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Rise and Fall of Empires

Discussion in 'World Building' started by Ž.J., Feb 5, 2020.

  1. Pemry Janes

    Pemry Janes Sage

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    To the ancient Greeks, the Persian empire was pretty evil. If the empire is looking to add you and yours to their dominion, it's reason enough to declare them evil. I think this term should be seen as subjective. The empire itself isn't going to think it is evil, it will instead point out all the benefits or being part of the empire or claim instead that they were the ones threatened.

    A lot of Roman wars were 'defensive', for example.
     
  2. Gray-Hand

    Gray-Hand Minstrel

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    I don’t think anyone is saying that Empires are inherently evil. There is a decent case to be made though that territorial conquest is evil. So an Empire that is still in its expansion phase is likely to be committing evil by way of territorial conquest.

    Empires can expand in other ways of course - the Emperor could marry the Queen of another country or could inherit a country upon the death of a relative. A weaker country could glom onto an Empire in order to seek protection from other external threats.

    I suppose territorial conquest could escape being tagged as evil if the infliction of violence was limited to only the ruling elite and possibly its army? If the only noticeable change to the daily lives of the civilian population is having a different guy’s face on the coinage, then that’s just the tough and tumble of the sport of kings.

    As to whether an empire could be fairly tagged as an ‘evil empire’, that probably comes down to how it is been behaving lately and how it plans to behave in the future. Just because an empire did something bad once, doesn’t mean it is evil now - especially if it isn’t even the same people running the place.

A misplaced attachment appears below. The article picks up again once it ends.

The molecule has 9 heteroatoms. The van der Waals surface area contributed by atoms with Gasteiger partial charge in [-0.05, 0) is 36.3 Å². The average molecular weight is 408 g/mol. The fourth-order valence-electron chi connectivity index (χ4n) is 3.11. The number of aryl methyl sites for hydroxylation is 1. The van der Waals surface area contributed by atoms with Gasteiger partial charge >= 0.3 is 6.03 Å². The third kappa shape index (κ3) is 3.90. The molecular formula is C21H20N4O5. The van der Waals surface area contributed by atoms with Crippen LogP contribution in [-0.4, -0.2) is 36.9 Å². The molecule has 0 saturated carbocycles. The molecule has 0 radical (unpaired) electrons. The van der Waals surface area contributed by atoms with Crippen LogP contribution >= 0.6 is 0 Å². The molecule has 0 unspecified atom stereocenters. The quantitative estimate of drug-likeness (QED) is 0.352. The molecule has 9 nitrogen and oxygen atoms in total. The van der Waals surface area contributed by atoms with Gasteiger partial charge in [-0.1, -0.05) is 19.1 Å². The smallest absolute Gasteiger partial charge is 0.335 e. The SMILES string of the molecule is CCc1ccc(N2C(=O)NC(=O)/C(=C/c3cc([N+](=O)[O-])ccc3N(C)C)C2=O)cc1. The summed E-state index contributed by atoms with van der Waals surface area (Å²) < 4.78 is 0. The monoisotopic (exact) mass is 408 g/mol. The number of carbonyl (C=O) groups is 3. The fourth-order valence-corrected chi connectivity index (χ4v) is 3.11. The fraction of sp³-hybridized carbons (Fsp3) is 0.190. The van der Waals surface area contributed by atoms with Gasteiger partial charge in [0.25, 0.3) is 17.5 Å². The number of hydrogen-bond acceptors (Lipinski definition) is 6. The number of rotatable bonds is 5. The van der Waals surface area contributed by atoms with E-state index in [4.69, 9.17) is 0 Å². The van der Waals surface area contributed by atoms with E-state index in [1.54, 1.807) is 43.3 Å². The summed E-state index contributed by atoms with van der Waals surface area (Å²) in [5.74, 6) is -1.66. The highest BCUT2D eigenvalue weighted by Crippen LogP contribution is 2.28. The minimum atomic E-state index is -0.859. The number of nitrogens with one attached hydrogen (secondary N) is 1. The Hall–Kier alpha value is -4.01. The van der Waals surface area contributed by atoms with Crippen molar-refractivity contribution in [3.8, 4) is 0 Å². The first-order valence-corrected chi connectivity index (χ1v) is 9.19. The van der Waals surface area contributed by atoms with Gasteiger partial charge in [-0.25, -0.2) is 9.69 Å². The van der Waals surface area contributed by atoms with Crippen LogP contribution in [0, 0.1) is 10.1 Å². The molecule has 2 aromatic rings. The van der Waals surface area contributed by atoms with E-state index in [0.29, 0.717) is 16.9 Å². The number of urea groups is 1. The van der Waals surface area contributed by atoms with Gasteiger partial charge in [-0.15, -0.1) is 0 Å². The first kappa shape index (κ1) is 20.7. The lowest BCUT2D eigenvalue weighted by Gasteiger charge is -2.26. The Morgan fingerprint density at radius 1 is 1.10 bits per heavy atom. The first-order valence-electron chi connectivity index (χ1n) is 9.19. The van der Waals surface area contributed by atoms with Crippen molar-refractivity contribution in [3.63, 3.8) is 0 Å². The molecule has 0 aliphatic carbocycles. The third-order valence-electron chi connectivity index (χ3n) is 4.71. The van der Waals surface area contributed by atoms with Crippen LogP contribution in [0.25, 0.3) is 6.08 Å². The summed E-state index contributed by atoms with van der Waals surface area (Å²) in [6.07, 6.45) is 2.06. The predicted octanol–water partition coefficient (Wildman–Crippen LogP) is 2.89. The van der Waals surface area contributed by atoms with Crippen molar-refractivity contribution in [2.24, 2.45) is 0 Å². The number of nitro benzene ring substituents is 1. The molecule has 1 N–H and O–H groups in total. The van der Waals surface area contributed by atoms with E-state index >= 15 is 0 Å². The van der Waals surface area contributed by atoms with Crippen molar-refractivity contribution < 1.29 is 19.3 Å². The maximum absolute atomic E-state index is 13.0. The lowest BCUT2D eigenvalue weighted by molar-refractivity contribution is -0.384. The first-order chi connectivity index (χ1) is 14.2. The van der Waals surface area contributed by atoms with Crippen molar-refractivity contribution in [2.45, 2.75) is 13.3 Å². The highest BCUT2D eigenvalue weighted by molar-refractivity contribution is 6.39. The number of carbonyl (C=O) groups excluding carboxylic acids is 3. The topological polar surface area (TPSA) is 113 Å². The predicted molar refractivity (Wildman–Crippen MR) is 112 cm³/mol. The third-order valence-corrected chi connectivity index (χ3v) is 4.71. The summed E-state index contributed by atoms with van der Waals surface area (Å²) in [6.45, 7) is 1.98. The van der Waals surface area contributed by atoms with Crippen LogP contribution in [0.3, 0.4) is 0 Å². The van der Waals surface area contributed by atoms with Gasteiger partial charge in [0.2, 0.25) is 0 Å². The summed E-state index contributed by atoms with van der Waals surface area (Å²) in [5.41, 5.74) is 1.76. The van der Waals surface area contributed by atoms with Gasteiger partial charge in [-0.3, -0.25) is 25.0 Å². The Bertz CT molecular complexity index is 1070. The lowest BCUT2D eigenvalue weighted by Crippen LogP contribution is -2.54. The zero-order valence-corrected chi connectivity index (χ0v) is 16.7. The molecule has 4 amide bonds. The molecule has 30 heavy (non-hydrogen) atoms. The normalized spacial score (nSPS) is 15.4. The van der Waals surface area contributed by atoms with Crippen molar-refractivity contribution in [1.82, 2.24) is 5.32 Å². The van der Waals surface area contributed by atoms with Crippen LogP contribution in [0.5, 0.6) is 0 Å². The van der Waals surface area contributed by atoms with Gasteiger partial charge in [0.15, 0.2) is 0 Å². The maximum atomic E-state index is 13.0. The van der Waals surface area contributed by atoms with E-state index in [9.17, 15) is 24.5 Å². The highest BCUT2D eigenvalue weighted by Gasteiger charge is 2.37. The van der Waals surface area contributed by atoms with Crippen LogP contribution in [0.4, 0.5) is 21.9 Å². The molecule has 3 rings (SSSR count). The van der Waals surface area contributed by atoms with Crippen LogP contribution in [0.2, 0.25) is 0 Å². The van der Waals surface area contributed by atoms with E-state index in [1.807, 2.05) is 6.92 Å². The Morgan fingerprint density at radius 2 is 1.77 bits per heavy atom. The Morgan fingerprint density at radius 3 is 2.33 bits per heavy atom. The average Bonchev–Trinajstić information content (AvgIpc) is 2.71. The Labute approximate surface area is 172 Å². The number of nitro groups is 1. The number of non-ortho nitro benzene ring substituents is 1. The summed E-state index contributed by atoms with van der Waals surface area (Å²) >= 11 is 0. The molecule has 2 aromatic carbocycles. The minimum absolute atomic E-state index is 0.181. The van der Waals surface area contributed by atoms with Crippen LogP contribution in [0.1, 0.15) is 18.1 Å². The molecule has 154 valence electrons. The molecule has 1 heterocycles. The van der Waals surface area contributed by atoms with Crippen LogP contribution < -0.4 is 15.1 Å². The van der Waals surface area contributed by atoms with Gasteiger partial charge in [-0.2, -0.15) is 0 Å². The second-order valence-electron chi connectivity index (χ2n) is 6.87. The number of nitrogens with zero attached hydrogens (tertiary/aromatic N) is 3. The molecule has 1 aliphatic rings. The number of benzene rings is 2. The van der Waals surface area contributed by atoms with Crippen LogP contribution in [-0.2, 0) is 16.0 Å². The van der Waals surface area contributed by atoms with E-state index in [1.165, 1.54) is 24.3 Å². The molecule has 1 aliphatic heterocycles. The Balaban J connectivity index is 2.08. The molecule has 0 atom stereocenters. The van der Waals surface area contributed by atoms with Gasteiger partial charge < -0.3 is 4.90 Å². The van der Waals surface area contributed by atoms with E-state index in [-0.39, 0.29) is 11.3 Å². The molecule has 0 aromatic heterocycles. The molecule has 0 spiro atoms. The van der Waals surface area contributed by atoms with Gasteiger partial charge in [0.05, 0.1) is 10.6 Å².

If it did something that could be described as evil back so long ago that it can’t really be shown to be negatively affecting the wellbeing of anyone today in any way that is reasonably rectifiable, then it’s probably best thought of as water under the bridge. If a bad acts were committed (say, an unjustifiable invasion) but action was taken to make amends later (helped to defend from a different enemy), then that could clean the slate. An acknowledgement of wrongdoing and an apology often helps.

    As to whether the ‘evil’ tag applies to every citizen - well, no probably not. The extent to which any individual is stained by the deeds of their empire is dependent on how much influence and support they gave to those deeds.

    I don’t think anyone is suggesting that countries can’t be evil.
     
  3. Prince of Spires

    Prince of Spires Troubadour

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    But that case can only be made from our current point of view. We in the present day have defined this as evil. But that is just our definition. If you believe that you are bringing civilization to a region or that you have some god give right to rule over a region then in your eyes you're doing the right thing.

    Even the whole idea of belonging to a nation seems to be a fairly recent thing. For most people it mattered little who the face on the coin was.

    Territorial conquest is simply one of the most common ways a country comes into existence. I'm not sure it really counts as evil or not, it's more just a fact of life for a country. But somehow, we always paint the losers of the fight as evil and the winners as the good guys. WW1 feels like that to me. Lot's of people fighting all over the place, and a lot of different causes, but somehow the germans are always painted as the bad guys there.
     
  4. Gray-Hand

    Gray-Hand Minstrel

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    Yeah, but if we are writing about an empire, we are writing for a modern audience, so will have to come up with reasons to justify the territorial conquest that aren’t evil by today’s standards.